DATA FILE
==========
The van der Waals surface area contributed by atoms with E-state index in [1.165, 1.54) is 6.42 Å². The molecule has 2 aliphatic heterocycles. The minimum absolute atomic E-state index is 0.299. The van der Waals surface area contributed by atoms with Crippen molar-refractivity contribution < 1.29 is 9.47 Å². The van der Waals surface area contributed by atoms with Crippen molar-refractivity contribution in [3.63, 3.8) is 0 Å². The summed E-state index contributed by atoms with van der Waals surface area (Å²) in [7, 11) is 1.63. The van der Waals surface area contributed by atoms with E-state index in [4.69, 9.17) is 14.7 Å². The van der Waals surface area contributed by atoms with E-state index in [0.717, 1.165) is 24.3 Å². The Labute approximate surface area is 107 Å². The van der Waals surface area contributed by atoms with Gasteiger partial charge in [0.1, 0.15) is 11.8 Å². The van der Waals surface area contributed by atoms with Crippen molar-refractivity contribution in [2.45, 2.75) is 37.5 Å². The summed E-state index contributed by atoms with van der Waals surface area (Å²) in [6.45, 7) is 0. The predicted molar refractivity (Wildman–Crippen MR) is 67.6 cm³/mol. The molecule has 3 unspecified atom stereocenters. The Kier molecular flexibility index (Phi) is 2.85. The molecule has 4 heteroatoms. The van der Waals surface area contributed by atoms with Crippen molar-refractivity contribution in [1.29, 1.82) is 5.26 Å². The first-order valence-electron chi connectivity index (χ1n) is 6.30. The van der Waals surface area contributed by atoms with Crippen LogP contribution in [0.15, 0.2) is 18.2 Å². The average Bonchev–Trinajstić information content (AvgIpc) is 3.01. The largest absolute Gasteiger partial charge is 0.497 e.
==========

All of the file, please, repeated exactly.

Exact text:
The van der Waals surface area contributed by atoms with E-state index in [1.165, 1.54) is 6.42 Å². The molecule has 2 aliphatic heterocycles. The minimum absolute atomic E-state index is 0.299. The van der Waals surface area contributed by atoms with Crippen molar-refractivity contribution < 1.29 is 9.47 Å². The van der Waals surface area contributed by atoms with Crippen molar-refractivity contribution in [3.63, 3.8) is 0 Å². The summed E-state index contributed by atoms with van der Waals surface area (Å²) in [7, 11) is 1.63. The van der Waals surface area contributed by atoms with E-state index in [4.69, 9.17) is 14.7 Å². The van der Waals surface area contributed by atoms with E-state index in [0.717, 1.165) is 24.3 Å². The Labute approximate surface area is 107 Å². The van der Waals surface area contributed by atoms with Gasteiger partial charge in [0.1, 0.15) is 11.8 Å². The van der Waals surface area contributed by atoms with Crippen molar-refractivity contribution in [2.45, 2.75) is 37.5 Å². The summed E-state index contributed by atoms with van der Waals surface area (Å²) in [6.45, 7) is 0. The predicted molar refractivity (Wildman–Crippen MR) is 67.6 cm³/mol. The molecule has 3 unspecified atom stereocenters. The Kier molecular flexibility index (Phi) is 2.85. The molecule has 4 heteroatoms. The van der Waals surface area contributed by atoms with Crippen molar-refractivity contribution in [1.29, 1.82) is 5.26 Å². The first-order valence-electron chi connectivity index (χ1n) is 6.30. The van der Waals surface area contributed by atoms with Crippen LogP contribution in [0.15, 0.2) is 18.2 Å². The average Bonchev–Trinajstić information content (AvgIpc) is 3.01. The largest absolute Gasteiger partial charge is 0.497 e.